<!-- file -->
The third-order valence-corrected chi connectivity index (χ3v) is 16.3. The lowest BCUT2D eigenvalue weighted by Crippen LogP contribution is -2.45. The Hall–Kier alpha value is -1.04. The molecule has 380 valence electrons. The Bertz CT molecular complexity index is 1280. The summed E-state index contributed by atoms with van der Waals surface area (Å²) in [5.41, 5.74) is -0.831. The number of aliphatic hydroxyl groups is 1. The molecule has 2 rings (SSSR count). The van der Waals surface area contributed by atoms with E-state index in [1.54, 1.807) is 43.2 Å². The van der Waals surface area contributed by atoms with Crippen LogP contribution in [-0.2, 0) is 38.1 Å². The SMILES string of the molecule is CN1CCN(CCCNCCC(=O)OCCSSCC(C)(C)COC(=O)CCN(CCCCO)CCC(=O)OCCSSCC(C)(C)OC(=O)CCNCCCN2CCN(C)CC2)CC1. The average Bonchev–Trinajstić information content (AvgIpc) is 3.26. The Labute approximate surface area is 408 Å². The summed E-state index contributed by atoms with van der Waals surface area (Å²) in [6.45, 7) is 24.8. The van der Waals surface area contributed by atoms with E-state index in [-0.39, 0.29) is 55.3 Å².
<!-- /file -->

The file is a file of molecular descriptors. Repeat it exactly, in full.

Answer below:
The third-order valence-corrected chi connectivity index (χ3v) is 16.3. The lowest BCUT2D eigenvalue weighted by Crippen LogP contribution is -2.45. The Hall–Kier alpha value is -1.04. The molecule has 380 valence electrons. The Bertz CT molecular complexity index is 1280. The summed E-state index contributed by atoms with van der Waals surface area (Å²) in [5.41, 5.74) is -0.831. The number of aliphatic hydroxyl groups is 1. The molecule has 2 rings (SSSR count). The van der Waals surface area contributed by atoms with E-state index in [1.54, 1.807) is 43.2 Å². The van der Waals surface area contributed by atoms with Crippen LogP contribution in [-0.2, 0) is 38.1 Å². The SMILES string of the molecule is CN1CCN(CCCNCCC(=O)OCCSSCC(C)(C)COC(=O)CCN(CCCCO)CCC(=O)OCCSSCC(C)(C)OC(=O)CCNCCCN2CCN(C)CC2)CC1. The average Bonchev–Trinajstić information content (AvgIpc) is 3.26. The Labute approximate surface area is 408 Å². The summed E-state index contributed by atoms with van der Waals surface area (Å²) in [6.45, 7) is 24.8. The van der Waals surface area contributed by atoms with E-state index in [-0.39, 0.29) is 55.3 Å².